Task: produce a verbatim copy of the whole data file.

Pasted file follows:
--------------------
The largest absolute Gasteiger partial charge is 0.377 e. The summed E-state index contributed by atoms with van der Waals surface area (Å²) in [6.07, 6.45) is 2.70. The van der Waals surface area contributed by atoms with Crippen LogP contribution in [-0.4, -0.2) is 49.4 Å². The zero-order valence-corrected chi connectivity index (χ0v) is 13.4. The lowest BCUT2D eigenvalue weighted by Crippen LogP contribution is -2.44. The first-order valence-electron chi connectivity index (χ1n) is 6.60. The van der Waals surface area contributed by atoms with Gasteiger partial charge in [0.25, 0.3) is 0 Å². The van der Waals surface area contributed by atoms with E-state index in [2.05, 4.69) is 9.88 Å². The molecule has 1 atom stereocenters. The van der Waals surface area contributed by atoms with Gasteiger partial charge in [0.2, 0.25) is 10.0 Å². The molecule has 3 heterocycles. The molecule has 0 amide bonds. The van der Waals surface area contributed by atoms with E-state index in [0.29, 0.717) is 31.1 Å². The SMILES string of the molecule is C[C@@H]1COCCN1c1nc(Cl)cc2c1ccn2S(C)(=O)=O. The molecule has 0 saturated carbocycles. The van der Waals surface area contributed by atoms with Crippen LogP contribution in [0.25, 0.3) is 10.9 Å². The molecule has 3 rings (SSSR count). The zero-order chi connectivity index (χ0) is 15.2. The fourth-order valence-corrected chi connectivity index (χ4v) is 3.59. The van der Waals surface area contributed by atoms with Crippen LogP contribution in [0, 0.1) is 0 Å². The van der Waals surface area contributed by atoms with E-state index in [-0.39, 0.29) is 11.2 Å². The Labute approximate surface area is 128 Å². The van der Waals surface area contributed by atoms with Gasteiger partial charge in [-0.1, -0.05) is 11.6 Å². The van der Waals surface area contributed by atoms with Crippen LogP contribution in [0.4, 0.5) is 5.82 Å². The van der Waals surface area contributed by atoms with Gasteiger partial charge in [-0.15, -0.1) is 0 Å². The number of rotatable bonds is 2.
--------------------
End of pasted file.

The largest absolute Gasteiger partial charge is 0.377 e. The summed E-state index contributed by atoms with van der Waals surface area (Å²) in [6.07, 6.45) is 2.70. The van der Waals surface area contributed by atoms with Crippen LogP contribution in [-0.4, -0.2) is 49.4 Å². The zero-order valence-corrected chi connectivity index (χ0v) is 13.4. The lowest BCUT2D eigenvalue weighted by Crippen LogP contribution is -2.44. The first-order valence-electron chi connectivity index (χ1n) is 6.60. The van der Waals surface area contributed by atoms with Gasteiger partial charge in [0.25, 0.3) is 0 Å². The van der Waals surface area contributed by atoms with E-state index in [2.05, 4.69) is 9.88 Å². The molecule has 1 atom stereocenters. The van der Waals surface area contributed by atoms with Gasteiger partial charge in [0.2, 0.25) is 10.0 Å². The molecule has 3 heterocycles. The molecule has 0 amide bonds. The van der Waals surface area contributed by atoms with E-state index in [0.29, 0.717) is 31.1 Å². The SMILES string of the molecule is C[C@@H]1COCCN1c1nc(Cl)cc2c1ccn2S(C)(=O)=O. The molecule has 0 saturated carbocycles. The van der Waals surface area contributed by atoms with Crippen LogP contribution in [0.25, 0.3) is 10.9 Å². The molecule has 3 rings (SSSR count). The zero-order chi connectivity index (χ0) is 15.2. The fourth-order valence-corrected chi connectivity index (χ4v) is 3.59. The van der Waals surface area contributed by atoms with Crippen LogP contribution in [0, 0.1) is 0 Å². The van der Waals surface area contributed by atoms with E-state index in [-0.39, 0.29) is 11.2 Å². The Labute approximate surface area is 128 Å². The van der Waals surface area contributed by atoms with Gasteiger partial charge in [-0.1, -0.05) is 11.6 Å². The van der Waals surface area contributed by atoms with Crippen LogP contribution in [0.4, 0.5) is 5.82 Å². The van der Waals surface area contributed by atoms with Gasteiger partial charge in [-0.15, -0.1) is 0 Å². The number of rotatable bonds is 2.